Any of these operands can be be a function or object that may contain other functions.
This is in part where Lua gets it’s speed and ease of coding from once you understand how it works under the hood, even though it is an interpreted language.
I don’t know definitively whether or not the implementations below would be a better solution.
I’m just suggesting these as they may be worth a look.
“… crash if they get pushed out to flash memory.” should be “… crash if they get flushed from IRAM and an attempt is made to reload them from flash in certain circumstances.”?
In my experience the guru overlooking the OS can be easily upset if not everything is done in accordance with his rules, and they are not always easy to comply with when it comes to interrupt handling.
looks like you’re right. I’ve never used ESP32 but I wonder if there is a way to tell the compiler that certain functions always need to be in RAM?
There is, for functions use the IRAM_ATTR attribute as referred to in the main article. In some circumstances you also need to ensure any constants accessed by the interrupt handler are in RAM or IRAM too.
And we both got the reference to IRAM/RAM wrong way around – my comment above should refer to RAM not IRAM and yours to IRAM…
As I understand it IRAM is a piece of RAM that never gets flushed, functions not decorated with IRAM_ATTR may be paged in and out of RAM by the OS as it sees fit since no code can be run directly from flash.
Did something change in ESP32? I was able to run code directly from flash on ESP8266 by compiling it as position independent, dropping it to a known flash area, and then setting the program counter to that address. The only problem with this was calling into some of the ESP8266 library functions that worked on byte level addresses, like printf family example is %c. Those would crash.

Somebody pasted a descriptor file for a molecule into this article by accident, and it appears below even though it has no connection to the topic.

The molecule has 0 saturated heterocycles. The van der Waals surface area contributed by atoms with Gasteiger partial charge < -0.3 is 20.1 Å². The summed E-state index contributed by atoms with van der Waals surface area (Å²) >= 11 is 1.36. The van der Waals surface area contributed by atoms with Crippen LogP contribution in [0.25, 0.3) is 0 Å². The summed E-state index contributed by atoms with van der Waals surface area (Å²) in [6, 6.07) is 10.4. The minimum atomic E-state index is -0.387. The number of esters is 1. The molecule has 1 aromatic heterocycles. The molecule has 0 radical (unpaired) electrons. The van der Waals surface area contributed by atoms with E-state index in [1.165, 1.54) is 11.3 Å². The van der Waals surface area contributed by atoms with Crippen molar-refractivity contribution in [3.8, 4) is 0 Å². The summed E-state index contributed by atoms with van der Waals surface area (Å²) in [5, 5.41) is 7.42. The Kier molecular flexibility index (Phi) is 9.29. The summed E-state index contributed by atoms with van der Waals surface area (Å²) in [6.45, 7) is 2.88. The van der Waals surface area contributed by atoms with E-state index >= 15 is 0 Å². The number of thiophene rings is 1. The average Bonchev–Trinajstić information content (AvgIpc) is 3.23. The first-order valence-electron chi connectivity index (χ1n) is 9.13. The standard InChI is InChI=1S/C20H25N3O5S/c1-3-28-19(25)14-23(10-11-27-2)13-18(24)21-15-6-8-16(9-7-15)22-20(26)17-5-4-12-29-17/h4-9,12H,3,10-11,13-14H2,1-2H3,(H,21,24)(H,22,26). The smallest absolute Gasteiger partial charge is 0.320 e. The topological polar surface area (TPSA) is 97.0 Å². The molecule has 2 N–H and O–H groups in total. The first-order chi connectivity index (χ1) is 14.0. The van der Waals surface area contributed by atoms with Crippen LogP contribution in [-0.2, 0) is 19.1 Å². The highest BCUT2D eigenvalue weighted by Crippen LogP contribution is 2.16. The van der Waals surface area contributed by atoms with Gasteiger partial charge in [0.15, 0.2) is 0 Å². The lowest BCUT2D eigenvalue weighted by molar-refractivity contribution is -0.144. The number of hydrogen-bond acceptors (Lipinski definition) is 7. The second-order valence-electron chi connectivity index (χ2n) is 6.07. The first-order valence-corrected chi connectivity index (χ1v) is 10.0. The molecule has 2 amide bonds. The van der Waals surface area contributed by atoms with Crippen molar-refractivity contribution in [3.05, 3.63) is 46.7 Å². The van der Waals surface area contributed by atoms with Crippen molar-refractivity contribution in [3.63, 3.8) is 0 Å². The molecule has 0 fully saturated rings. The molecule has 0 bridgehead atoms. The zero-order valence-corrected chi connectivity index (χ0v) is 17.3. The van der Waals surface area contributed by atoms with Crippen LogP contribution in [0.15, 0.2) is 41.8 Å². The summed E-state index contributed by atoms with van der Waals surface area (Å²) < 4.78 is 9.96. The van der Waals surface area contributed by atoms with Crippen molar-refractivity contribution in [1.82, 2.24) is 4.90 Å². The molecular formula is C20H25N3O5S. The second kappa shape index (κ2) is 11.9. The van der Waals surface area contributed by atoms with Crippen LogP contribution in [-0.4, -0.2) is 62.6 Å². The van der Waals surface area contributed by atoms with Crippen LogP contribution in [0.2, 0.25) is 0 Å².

The story with the IRAM and flash cache is more complicated. The usual user code is executed from the “flash cache”, which is filled from the SPI flash transparently as the code executes. The flash cache can’t operate when the SPI flash is accessed explicitly (for example, for writing), so the functions responsible for flash access disable the flash cache for the duration of the operation. Obviously, these functions are executed from IRAM.
Now comes the interrupt handler. If you try to run an interrupt handler from the flash cache, it will run fine most of the time. But if the interrupt hits when the flash cache is disabled, your handler code will not load and “bad things” will happen. The OS can either disable the interrupts for the duration of flash ops (up to hundreds of ms, not good), or require you to have the interrupt handler located in IRAM. I *think* that ESP-IDF gives you an option to specify which interrupt handlers are IRAM-safe.
Also check out the Arduino->Examples->Esp32->i2s->HiFreq_ADC example reading the ADC through I2S to take advantage of existing hardware instead requiring an interrupt per sample.
Please be kind and respectful to help make the comments section excellent. (Comment Policy)